The Maroon

Loyola remembers music professor

The Maroon

JENNIE GUTIERREZ

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Professor of voice and coordinator of vocal activities, Philip Frohnmayer, who passed away Sept. 27 from cancer, at the age of 66, is remembered as an incredible talent and selfless heart.

Daniel Sampson, voice senior, took private lessons with Frohnmayer this summer. Although Sampson offered payment and an accompanist for the lessons, Frohnmayer refused.

“He set the time for 4 p.m., which is extremely late for a lesson. He did that because the chemotherapy was making his fingers stiff. So, for two hours before our one-hour lesson, he would run his fingers under cool water in order to have enough dexterity to play the piano,” Sampson said.

Sampson said he believes that Frohnmayer’s dedication stems from a passion for music and a desire to see others fulfill their dreams.

“He loved finding people who didn’t think they were good enough and make them great. There are countless stories of people like that, people who didn’t think they were good enough to make a living out of music, but now are world-class musicians,” Sampson said.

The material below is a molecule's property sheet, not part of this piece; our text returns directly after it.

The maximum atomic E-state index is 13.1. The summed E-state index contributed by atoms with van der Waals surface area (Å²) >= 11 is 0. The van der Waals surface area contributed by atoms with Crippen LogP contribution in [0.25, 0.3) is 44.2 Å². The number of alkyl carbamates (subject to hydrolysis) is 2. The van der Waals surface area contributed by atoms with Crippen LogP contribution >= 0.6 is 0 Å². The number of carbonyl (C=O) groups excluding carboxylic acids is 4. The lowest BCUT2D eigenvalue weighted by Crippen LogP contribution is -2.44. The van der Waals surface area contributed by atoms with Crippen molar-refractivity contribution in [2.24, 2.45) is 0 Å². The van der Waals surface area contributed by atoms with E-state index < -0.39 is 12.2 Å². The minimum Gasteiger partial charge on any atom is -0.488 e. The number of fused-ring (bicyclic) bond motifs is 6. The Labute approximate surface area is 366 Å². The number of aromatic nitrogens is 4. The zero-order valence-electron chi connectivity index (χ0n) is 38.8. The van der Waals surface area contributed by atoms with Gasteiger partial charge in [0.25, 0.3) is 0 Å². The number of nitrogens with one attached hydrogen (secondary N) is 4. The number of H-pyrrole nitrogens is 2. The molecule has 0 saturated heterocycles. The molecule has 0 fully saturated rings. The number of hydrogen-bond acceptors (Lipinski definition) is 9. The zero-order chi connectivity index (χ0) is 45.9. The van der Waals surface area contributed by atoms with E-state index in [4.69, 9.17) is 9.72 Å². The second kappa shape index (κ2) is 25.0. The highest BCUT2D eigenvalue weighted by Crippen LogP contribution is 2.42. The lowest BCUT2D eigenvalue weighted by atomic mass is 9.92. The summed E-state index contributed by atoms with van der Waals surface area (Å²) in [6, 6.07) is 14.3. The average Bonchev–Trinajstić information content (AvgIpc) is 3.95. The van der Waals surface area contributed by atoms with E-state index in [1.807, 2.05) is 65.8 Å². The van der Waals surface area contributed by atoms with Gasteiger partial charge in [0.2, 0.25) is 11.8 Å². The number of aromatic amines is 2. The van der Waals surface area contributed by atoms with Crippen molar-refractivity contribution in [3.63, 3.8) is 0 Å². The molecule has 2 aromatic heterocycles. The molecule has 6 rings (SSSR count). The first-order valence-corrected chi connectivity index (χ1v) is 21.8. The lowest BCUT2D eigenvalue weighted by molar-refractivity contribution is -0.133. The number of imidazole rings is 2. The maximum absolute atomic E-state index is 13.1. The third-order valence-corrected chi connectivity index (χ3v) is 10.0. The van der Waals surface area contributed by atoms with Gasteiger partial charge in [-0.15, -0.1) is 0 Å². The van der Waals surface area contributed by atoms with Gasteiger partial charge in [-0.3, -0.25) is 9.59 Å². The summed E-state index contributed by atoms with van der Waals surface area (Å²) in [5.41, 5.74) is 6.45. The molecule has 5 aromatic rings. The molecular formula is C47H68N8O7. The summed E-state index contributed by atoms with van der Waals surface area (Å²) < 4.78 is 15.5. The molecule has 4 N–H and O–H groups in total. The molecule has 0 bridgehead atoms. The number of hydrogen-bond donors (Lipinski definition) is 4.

Tyler Smith, extraordinary professor of voice, was 18 when he first met Frohnmayer at a singing competition. Fourteen years later, Frohnmayer gave Smith his first job at Loyola.

“He let the students bring their gifts to the table and allowed them to explore the artist within themselves. He wanted students to be complete artists not just a good singer, but a good performer, a good storyteller,” Smith said.

Ellen Frohnmayer, Frohnmayer’s wife and a vocal professor at Loyola, said that the harmonizing of the congregation, which was made up mostly of Frohnmayer’s students and colleagues, was “like heaven itself.”

“There are many aching hearts in the School of Music right now, as we all feel his loss more and more every day,” Ellen Frohnmayer said.

Donald Boomgaarden, dean of the College of Music and Fine Arts, said he agrees that Frohnmayer’s presence is irreplaceable.

“Professor Frohnmayer was a genius – there are very few of them in the world. When they die, the entire world loses something precious,” Boomgaarden said in an email.

To learn more about Philip Frohnmayer’s philosophy and legacy, read his online book “Breathe and Tell a Story,” the title of which is a phrase he used to reassure nervous students.

Jennie Guttierrez can be reached at [email protected]  

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Loyola remembers music professor